Monday Memories: Behind the Mask - My Double Life in Baseball

    


This is the sixteenth of my Monday Memories series of posts. In these posts, I pull a book off my shelf, somewhat randomly, and tell you a bit about it. It's not a review of the book so much as a memory of the book, a bit about what might have been going on in my life when I read it, and my thoughts on who might like this book. 


The Book

Behind the Mask - My Double Life in Baseball by Dave Pallone with Alan Steinberg. Published by Viking Penguin, a division of Penguin Books USA, Inc. Copyright 1990 by Dave Pallone and Alan Steinberg.
Published in 1990. Printed in the United States of America.

Why This Book?

This past week Carl Nassib became the first active NFL player to come out as gay. It seems a good time to look back at the experience of a prior sports figure who was forced out of the closet in a way that brought his career to an end. 

What's This Book About?

From memory:
Dave Pallone was a controversial umpire in Major League baseball who came out as gay at the end of his career.

From perusing the book after I pulled it off the shelf:
There is so much more in this book than I remembered, which makes sense because I read it twenty eight years ago. I know that's the case because there is a letter dated in 1993 inside the book that I apparently used as a bookmark when reading it.

In the book Pallone tells the story of his rise as an umpire through baseball's minor leagues. He got his big break into the Majors as one of a handful of umpires brought up to replace striking umpires in 1979 - a "scab" to many of his fellow umpires for years afterwards. 

While serving as an umpire Pallone hid the fact that he was gay because that is what he had to do if he wanted a career in baseball. During that time he had a closeted three year long relationship, which ended when his partner Scott died in an automobile accident. Neither he nor his partner were out to their family or friends. But after Scott's death Pallone slowly started to become more confident in his own sexuality and began to go out into "the gay world" and make gay friends.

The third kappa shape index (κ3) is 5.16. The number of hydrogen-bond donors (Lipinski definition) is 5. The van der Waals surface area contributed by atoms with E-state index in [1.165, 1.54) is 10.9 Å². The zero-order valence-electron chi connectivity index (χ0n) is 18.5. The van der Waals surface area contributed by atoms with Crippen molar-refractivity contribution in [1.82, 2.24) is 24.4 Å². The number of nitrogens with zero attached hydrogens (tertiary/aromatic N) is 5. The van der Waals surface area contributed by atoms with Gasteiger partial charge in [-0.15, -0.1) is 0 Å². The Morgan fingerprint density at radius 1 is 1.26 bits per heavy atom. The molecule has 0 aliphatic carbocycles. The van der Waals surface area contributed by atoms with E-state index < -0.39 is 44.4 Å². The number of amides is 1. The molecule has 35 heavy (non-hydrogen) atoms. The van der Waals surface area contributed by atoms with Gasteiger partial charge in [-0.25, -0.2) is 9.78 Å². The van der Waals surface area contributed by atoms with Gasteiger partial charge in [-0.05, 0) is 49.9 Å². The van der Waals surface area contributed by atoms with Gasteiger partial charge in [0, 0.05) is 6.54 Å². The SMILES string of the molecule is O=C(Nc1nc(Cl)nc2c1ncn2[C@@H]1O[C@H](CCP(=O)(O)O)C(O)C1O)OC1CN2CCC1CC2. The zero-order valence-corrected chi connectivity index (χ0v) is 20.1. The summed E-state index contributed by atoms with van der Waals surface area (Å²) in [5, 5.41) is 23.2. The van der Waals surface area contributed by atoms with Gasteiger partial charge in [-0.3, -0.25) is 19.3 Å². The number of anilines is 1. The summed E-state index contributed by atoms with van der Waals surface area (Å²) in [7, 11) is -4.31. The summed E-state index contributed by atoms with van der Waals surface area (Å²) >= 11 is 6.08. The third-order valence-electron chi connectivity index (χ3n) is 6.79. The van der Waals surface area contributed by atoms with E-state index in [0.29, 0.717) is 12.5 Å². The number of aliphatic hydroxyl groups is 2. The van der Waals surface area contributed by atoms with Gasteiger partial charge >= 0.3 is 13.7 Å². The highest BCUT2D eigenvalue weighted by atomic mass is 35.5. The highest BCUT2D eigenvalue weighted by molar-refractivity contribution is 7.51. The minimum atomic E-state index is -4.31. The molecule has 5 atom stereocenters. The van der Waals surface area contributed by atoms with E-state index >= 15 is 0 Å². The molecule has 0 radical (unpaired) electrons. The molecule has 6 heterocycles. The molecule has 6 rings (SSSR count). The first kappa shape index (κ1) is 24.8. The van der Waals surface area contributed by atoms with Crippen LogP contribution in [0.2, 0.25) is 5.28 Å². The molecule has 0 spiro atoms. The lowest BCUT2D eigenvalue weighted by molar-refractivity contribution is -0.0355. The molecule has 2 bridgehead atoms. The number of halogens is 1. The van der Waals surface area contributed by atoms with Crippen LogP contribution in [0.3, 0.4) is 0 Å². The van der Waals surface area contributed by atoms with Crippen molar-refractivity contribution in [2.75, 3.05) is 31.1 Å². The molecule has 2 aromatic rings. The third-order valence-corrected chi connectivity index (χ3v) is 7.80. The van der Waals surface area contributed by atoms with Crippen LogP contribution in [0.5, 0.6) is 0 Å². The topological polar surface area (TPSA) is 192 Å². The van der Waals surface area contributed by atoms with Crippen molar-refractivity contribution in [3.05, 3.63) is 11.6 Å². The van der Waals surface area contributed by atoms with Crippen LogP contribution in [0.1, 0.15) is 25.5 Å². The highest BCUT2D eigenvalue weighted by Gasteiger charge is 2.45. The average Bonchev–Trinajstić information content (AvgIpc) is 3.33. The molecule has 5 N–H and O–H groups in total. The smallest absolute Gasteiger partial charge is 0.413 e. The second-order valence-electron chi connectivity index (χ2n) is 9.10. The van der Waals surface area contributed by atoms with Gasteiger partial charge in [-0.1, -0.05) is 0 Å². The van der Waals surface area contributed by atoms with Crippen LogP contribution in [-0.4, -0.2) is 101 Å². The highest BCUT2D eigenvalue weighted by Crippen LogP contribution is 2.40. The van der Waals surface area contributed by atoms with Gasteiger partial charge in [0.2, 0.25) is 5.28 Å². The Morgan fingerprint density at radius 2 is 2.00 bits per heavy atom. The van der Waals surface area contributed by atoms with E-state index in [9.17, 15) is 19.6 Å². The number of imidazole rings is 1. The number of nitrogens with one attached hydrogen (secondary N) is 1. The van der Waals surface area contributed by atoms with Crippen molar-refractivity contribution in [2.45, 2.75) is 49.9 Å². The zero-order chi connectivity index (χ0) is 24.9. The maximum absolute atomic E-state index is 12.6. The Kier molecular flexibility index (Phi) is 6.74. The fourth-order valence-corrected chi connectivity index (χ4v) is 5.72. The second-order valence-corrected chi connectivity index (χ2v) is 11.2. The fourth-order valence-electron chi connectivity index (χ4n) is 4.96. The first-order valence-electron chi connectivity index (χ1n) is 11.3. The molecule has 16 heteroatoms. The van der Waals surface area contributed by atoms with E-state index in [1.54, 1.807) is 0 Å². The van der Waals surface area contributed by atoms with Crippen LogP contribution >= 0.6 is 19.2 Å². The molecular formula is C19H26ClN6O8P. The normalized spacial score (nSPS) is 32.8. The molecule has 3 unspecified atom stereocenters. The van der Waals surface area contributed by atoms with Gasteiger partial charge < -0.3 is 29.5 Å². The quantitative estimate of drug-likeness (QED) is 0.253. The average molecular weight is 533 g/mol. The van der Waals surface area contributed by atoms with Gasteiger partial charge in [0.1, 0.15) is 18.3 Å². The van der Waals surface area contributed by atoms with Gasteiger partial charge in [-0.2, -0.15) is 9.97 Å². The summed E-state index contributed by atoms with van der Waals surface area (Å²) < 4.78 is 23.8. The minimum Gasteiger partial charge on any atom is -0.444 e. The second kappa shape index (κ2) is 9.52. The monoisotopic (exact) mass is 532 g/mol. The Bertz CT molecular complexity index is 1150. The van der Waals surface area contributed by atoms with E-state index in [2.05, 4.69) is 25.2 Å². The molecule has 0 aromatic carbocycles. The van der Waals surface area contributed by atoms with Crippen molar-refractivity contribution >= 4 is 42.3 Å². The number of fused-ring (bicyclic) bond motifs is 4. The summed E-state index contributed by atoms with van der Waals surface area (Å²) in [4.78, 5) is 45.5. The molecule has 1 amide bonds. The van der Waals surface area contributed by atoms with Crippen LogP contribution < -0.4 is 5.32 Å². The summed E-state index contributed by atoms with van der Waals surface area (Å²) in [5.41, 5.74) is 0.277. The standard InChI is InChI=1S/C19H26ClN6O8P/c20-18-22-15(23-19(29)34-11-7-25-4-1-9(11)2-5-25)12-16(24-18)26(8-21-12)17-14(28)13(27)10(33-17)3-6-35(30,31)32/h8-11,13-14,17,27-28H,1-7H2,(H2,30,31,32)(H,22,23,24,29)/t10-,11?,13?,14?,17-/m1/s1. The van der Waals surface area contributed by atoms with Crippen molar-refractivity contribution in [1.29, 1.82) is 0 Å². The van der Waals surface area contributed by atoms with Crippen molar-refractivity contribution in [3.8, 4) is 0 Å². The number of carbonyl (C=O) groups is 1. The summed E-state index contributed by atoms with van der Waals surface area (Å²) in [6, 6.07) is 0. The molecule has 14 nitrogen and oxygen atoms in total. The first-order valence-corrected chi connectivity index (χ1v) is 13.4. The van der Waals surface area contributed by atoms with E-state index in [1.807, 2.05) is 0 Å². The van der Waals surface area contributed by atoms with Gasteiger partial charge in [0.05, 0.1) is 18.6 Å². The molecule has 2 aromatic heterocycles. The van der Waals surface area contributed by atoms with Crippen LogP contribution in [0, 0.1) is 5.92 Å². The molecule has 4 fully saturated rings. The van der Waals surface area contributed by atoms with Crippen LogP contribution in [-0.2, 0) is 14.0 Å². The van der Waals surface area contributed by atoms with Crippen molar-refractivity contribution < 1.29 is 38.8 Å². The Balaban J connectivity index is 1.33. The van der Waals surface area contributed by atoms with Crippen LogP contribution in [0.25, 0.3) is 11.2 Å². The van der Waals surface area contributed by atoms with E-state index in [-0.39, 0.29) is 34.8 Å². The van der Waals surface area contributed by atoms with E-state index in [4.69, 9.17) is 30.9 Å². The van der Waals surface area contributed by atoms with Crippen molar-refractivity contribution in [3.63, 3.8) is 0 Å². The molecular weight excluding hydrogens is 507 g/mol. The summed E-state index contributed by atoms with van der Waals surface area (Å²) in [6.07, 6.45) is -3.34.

After almost ten years in the Major Leagues Pallone was at the point where his fellow umpires had begun to accept him and forget, if not forgive, his "scab" background. In 1988 two things happened that tarnished his reputation and led to the end of his career. First, in a Mets-Reds game Pallone and Reds manager Pete Rose got into a screaming match over a call Pallone made. Rose became so irate he twice shoved Pallone, leading Pallone to throw him from the game. Rose was eventually fined $10,000 but Reds fans blamed Pallone for a bad call and there were demands from fans and some in the sporting press for him to be fired.

The second thing that happened was an investigation into allegations of underage sex in a party among acquaintances of Pallone's. Pallone himself had visited the home where the party took place, and was accused of partaking in sex with a minor. No charges were filed, as the story fell apart after others at the party agreed with Pallone's version of events - that he'd stopped briefly in with a friend and then he and his friend left for lunch. Nevertheless, the allegations themselves were enough for Major League Baseball to fire him.


What Was Going On In My Life When I Read This?

In 1993 I was in a very similar place as Dave Pallone. I was not out to my family or at work. The man I'd been in a three year relationship with had left me and I was hurt and not sure what to do next. It would be another year before I met "the one", but I'm happy to say that I did, and that we fell in love and have been together ever since.

Why Would Someone Like This Book?

If you are interested in stories of gay men in professional baseball, here are three recommendations:
  • Billy Bean's Going the Other Way would be my first recommendation, as Bean was a player rather than an umpire. 
  • This book - Behind the Mask by Dave Pallone
  • There is a relatively new book out called Singled Out: The True Story of Glenn Burke that I have not yet had a chance to read, but is on my TBR. The author credits Burke as the first openly gay baseball player. Though Burke did not hide his sexuality from his teammates, it was kept hidden from baseball fans for years.




So that's my "Monday Memories" book post for this week. Are you a baseball fan old enough to remember the controversial call that resulted in Rose's fine? Do you have your own story of coming out in sport? Leave a comment below.

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